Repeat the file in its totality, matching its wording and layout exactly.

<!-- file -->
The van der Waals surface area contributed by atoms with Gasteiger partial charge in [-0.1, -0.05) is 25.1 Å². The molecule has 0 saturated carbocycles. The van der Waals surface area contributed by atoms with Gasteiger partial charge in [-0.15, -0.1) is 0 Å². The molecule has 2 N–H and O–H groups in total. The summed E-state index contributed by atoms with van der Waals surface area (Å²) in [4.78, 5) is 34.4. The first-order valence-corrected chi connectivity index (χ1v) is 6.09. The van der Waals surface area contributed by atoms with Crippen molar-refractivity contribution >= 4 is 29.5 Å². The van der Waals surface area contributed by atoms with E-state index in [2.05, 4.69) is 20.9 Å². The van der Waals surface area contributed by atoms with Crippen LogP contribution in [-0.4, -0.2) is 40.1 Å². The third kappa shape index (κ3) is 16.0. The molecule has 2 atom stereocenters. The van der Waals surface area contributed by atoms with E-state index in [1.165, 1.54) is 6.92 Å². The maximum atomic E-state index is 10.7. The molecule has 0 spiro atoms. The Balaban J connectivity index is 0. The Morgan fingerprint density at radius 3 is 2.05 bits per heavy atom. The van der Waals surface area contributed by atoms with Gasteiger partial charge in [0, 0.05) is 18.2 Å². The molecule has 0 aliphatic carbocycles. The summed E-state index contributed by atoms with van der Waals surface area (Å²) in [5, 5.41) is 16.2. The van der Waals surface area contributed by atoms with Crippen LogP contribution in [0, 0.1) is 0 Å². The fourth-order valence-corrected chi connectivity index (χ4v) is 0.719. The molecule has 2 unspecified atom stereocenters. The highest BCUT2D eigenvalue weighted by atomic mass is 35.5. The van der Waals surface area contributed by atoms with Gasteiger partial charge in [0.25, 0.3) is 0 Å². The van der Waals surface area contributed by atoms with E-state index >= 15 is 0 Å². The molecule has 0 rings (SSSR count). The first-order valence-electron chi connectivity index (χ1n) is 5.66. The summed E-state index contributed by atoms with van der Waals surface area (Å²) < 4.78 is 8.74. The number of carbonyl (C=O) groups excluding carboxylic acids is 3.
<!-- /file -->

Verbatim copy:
The van der Waals surface area contributed by atoms with Gasteiger partial charge in [-0.1, -0.05) is 25.1 Å². The molecule has 0 saturated carbocycles. The van der Waals surface area contributed by atoms with Gasteiger partial charge in [-0.15, -0.1) is 0 Å². The molecule has 2 N–H and O–H groups in total. The summed E-state index contributed by atoms with van der Waals surface area (Å²) in [4.78, 5) is 34.4. The first-order valence-corrected chi connectivity index (χ1v) is 6.09. The van der Waals surface area contributed by atoms with Crippen molar-refractivity contribution >= 4 is 29.5 Å². The van der Waals surface area contributed by atoms with E-state index in [2.05, 4.69) is 20.9 Å². The van der Waals surface area contributed by atoms with Crippen LogP contribution in [-0.4, -0.2) is 40.1 Å². The third kappa shape index (κ3) is 16.0. The molecule has 2 atom stereocenters. The van der Waals surface area contributed by atoms with E-state index in [1.165, 1.54) is 6.92 Å². The maximum atomic E-state index is 10.7. The molecule has 0 spiro atoms. The Balaban J connectivity index is 0. The Morgan fingerprint density at radius 3 is 2.05 bits per heavy atom. The van der Waals surface area contributed by atoms with Gasteiger partial charge in [0, 0.05) is 18.2 Å². The molecule has 0 aliphatic carbocycles. The summed E-state index contributed by atoms with van der Waals surface area (Å²) in [5, 5.41) is 16.2. The van der Waals surface area contributed by atoms with Crippen LogP contribution in [0, 0.1) is 0 Å². The fourth-order valence-corrected chi connectivity index (χ4v) is 0.719. The molecule has 2 unspecified atom stereocenters. The highest BCUT2D eigenvalue weighted by atomic mass is 35.5. The van der Waals surface area contributed by atoms with Gasteiger partial charge in [0.25, 0.3) is 0 Å². The van der Waals surface area contributed by atoms with E-state index >= 15 is 0 Å². The molecule has 0 rings (SSSR count). The first-order valence-electron chi connectivity index (χ1n) is 5.66. The summed E-state index contributed by atoms with van der Waals surface area (Å²) < 4.78 is 8.74. The number of carbonyl (C=O) groups excluding carboxylic acids is 3.